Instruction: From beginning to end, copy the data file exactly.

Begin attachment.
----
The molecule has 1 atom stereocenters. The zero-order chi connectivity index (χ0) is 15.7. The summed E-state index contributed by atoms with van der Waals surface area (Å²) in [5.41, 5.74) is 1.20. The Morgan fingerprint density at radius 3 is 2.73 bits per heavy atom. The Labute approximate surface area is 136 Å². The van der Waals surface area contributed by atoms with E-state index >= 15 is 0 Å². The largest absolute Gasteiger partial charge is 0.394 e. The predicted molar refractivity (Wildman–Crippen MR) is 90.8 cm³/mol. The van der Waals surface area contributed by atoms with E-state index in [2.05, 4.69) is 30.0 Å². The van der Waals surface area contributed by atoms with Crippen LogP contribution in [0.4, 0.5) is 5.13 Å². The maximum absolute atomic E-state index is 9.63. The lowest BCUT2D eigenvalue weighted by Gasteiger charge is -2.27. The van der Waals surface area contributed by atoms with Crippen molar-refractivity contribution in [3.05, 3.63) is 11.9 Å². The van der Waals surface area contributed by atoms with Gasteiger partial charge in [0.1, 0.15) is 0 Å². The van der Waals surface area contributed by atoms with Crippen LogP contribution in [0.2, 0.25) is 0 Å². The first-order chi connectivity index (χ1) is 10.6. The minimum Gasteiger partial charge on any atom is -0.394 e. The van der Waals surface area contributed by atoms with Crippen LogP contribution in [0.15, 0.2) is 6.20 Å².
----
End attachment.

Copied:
The molecule has 1 atom stereocenters. The zero-order chi connectivity index (χ0) is 15.7. The summed E-state index contributed by atoms with van der Waals surface area (Å²) in [5.41, 5.74) is 1.20. The Morgan fingerprint density at radius 3 is 2.73 bits per heavy atom. The Labute approximate surface area is 136 Å². The van der Waals surface area contributed by atoms with E-state index >= 15 is 0 Å². The largest absolute Gasteiger partial charge is 0.394 e. The predicted molar refractivity (Wildman–Crippen MR) is 90.8 cm³/mol. The van der Waals surface area contributed by atoms with E-state index in [2.05, 4.69) is 30.0 Å². The van der Waals surface area contributed by atoms with Crippen LogP contribution in [0.4, 0.5) is 5.13 Å². The maximum absolute atomic E-state index is 9.63. The lowest BCUT2D eigenvalue weighted by Gasteiger charge is -2.27. The van der Waals surface area contributed by atoms with Crippen molar-refractivity contribution in [3.05, 3.63) is 11.9 Å². The van der Waals surface area contributed by atoms with Gasteiger partial charge in [0.1, 0.15) is 0 Å². The van der Waals surface area contributed by atoms with Crippen LogP contribution in [0.2, 0.25) is 0 Å². The first-order chi connectivity index (χ1) is 10.6. The minimum Gasteiger partial charge on any atom is -0.394 e. The van der Waals surface area contributed by atoms with Crippen LogP contribution in [0.15, 0.2) is 6.20 Å².